MELBOURNE – We love you!
For those who have not been playing along at home, the weekend just gone we packed up the family and jumped on a steel bird for a weekend in the big smoke.
It’s the great Tasmanian holiday. “We’re going away for a weekend”. “Oh yeah, where are you going? East Coast, West Coast, North West Coast or Melbourne?” “Couple of games of footy in Melbourne, mate.”
We caught two games, one at Etihad Stadium where Toby Greene booted Luke Dahlhaus in the face and one at the Cattery where Geelong recorded its best win of the year in front of a sell-out crowd against Richmond. 50/50 on the results we were looking for as a family.
We also took in the Queen Victoria Markets, Southern Cross DFO, caught up with Heather Braid who met the kids for the first time, shared breakfast with former Cricket Tasmania alumni Scott McNaughton and James Galloway and had a great feed at the Mail Exchange Hotel which I will touch on later.
From a Uni perspective, my classmates went and watched the Poos and Wees against Ninth Melbourne at York Park. Obviously, I couldn’t make it but took the opportunity to scout out Kardinia Park to see what similarities I could find and fulfil the homework I was given that my mates were completing in Launceston.
My classmates were looking at the role of the hierarchy at the home club over the course of the game and what the President, Secretary and Treasurer are likely to be doing. I’ll work that into another blog when the Big Bash League starts and will grill some CT staff members on their role in putting an event together.
I checked out a couple of things that make the game go well and contribute to the experience of the fans at AFL matches and found a couple of stark differences between Etihad Stadium and Kardinia Park.
The most glaringly obvious was the vibe of the ground. Etihad Stadium is an engineering and practical masterpiece with its retractable roof, the way the seats are laid out and the easy access to toilets, canteen and bar facilities. It’s big, bloody big and can hold a huge crowd. We were part of 30,000 odd people who watch the Doggies get rolled. What Etihad Stadium lacked is what Kardinia Park had in spades.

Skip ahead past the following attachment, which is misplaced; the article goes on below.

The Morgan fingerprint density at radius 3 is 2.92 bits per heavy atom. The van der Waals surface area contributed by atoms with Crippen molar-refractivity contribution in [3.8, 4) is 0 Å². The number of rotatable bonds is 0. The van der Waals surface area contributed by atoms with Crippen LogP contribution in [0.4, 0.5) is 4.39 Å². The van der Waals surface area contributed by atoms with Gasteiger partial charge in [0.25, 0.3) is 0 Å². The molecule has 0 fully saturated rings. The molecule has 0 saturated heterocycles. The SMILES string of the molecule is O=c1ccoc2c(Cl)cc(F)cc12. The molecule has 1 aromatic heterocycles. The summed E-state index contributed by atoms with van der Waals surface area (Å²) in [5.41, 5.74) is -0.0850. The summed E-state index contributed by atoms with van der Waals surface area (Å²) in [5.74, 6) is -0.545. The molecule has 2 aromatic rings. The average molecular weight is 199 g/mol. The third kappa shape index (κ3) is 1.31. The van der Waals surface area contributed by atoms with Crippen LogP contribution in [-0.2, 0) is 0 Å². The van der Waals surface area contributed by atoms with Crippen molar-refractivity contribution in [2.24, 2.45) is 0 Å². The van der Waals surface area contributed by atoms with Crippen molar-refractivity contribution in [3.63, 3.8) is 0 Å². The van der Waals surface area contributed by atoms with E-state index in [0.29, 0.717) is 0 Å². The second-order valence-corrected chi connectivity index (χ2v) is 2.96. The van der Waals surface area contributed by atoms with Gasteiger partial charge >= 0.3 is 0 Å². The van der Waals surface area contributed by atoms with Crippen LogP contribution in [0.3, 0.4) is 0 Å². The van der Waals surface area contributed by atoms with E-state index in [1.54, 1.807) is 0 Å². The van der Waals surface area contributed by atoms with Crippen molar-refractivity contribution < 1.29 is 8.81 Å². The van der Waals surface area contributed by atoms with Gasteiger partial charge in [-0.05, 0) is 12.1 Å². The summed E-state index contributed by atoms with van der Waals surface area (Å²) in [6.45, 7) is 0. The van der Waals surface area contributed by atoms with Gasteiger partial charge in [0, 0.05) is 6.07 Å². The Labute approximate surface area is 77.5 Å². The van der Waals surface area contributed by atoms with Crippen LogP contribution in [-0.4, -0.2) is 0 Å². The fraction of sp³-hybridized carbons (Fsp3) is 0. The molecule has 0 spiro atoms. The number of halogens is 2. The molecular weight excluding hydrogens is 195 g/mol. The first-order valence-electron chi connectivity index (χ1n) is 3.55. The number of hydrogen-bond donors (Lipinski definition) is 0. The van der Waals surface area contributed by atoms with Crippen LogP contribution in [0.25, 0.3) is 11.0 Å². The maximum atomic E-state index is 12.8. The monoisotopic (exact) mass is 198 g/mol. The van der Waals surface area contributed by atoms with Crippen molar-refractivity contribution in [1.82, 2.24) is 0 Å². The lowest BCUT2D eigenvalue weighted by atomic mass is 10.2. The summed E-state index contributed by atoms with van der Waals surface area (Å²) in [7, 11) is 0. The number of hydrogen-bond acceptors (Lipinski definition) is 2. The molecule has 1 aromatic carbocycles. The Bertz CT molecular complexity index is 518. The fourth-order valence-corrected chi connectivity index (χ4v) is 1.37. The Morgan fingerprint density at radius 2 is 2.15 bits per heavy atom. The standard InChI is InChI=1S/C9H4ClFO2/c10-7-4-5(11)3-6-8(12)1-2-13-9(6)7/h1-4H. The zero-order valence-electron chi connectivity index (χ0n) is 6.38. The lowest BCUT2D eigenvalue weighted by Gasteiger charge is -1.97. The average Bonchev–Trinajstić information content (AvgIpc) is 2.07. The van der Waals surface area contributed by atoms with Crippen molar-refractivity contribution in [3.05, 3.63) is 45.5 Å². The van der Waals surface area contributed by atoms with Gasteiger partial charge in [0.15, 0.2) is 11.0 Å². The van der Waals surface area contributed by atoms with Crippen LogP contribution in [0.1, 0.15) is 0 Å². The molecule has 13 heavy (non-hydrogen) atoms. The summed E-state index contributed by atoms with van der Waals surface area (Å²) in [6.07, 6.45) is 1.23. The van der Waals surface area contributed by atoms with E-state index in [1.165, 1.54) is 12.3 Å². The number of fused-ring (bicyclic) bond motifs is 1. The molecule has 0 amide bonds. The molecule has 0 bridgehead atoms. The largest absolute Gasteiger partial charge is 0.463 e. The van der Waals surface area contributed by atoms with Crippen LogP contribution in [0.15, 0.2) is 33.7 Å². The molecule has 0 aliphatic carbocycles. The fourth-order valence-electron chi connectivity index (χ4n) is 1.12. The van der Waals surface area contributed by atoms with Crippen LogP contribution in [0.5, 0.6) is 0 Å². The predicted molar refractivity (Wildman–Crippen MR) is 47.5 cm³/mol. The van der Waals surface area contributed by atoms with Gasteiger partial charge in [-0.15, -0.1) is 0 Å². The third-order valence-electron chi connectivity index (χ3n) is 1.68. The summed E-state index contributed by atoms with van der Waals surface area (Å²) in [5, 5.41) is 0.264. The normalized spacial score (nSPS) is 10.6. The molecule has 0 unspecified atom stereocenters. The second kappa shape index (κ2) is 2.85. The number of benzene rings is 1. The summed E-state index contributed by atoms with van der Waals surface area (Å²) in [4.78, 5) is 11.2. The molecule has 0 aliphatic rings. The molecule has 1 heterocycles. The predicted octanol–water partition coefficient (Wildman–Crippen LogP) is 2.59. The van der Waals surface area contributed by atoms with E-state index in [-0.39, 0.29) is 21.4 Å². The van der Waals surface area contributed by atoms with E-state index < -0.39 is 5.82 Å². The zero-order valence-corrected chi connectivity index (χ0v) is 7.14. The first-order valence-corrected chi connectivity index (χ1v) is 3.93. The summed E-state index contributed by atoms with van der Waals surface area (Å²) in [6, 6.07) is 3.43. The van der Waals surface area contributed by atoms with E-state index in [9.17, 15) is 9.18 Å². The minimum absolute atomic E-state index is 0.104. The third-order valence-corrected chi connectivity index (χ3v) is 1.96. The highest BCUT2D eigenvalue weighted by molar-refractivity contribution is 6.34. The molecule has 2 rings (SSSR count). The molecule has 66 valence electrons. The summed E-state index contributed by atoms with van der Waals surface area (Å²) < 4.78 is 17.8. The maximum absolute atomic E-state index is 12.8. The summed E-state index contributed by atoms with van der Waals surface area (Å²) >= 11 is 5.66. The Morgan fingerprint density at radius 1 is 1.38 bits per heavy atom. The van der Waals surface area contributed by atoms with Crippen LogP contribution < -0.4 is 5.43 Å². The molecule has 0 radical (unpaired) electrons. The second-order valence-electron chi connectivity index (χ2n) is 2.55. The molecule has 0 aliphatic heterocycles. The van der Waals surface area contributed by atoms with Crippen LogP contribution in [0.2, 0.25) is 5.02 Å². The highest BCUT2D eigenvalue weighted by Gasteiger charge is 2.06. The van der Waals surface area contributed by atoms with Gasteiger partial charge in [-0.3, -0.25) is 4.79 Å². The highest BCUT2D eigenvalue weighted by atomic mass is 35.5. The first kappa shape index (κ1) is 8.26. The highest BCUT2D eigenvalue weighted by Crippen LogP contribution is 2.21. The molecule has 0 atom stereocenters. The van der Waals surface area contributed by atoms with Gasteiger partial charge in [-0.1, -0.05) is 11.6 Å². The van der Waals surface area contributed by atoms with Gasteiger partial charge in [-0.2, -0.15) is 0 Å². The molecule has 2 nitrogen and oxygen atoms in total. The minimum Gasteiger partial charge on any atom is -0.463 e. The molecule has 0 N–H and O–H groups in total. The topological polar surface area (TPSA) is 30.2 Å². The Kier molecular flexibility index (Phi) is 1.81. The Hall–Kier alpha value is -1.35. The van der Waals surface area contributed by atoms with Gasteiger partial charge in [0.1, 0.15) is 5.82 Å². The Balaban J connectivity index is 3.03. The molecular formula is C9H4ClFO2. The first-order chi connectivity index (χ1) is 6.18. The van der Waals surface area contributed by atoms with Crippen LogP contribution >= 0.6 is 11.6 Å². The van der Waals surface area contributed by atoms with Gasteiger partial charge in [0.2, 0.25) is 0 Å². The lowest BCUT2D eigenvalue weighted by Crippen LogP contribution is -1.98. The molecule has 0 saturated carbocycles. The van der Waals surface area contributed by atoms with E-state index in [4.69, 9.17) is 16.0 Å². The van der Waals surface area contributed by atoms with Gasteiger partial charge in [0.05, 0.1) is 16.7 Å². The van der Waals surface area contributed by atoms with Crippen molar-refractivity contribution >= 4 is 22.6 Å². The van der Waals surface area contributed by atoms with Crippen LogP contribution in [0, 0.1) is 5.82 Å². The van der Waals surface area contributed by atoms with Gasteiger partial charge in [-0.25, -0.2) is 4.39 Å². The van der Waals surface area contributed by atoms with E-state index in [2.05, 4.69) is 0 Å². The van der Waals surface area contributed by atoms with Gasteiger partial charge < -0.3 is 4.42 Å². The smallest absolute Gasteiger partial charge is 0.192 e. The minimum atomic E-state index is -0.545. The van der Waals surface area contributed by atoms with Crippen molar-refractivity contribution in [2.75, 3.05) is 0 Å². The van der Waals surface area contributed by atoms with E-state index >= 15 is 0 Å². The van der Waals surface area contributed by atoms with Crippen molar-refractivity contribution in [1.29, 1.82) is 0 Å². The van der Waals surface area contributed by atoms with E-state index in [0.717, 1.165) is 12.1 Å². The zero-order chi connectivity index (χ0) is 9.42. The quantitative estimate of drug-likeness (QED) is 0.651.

Atmosphere and a soul.
Of the 30,000 people, 75 percent or more were barracking for the Bulldogs and it was easy to identify this, particularly when Greene went anywhere near the ball or the umpire disagreed with the great unwashed when he blew his whistle. (note, there is a PhD thesis in this observation).
Geelong had a similar vibe but being a smaller stadium it was amplified. The atmosphere was electric for the whole match. Well, at least until there was a spit of rain and the Cats were up by three goals with five minutes to go and the Richmond supports showed that they were made of sugar and were worried about dissolving before they reach the train at South Geelong Station.
In terms of having a soul, I could look no further than the food and beverage option that were available. Just behind the Gary Ablett Terrance, where we were sitting, were any number of options to quench your thirst and feed your worms. One particular outlet took my fancy. It was the small, fully enclosed trailer occupied by the Geelong Rotary Club who were selling pies. This seemed like such a throwback to the glory days of footy or even a country game. Cash only and operated by a handful of volunteers making money to fund worthwhile causes around the second biggest city in the state. There would no doubt be some sort of fee paid to either the club or AFL for being able to sell pies there but, unlike Etihad Stadium, you were served your food by somebody who was there to make sure you had a great experience.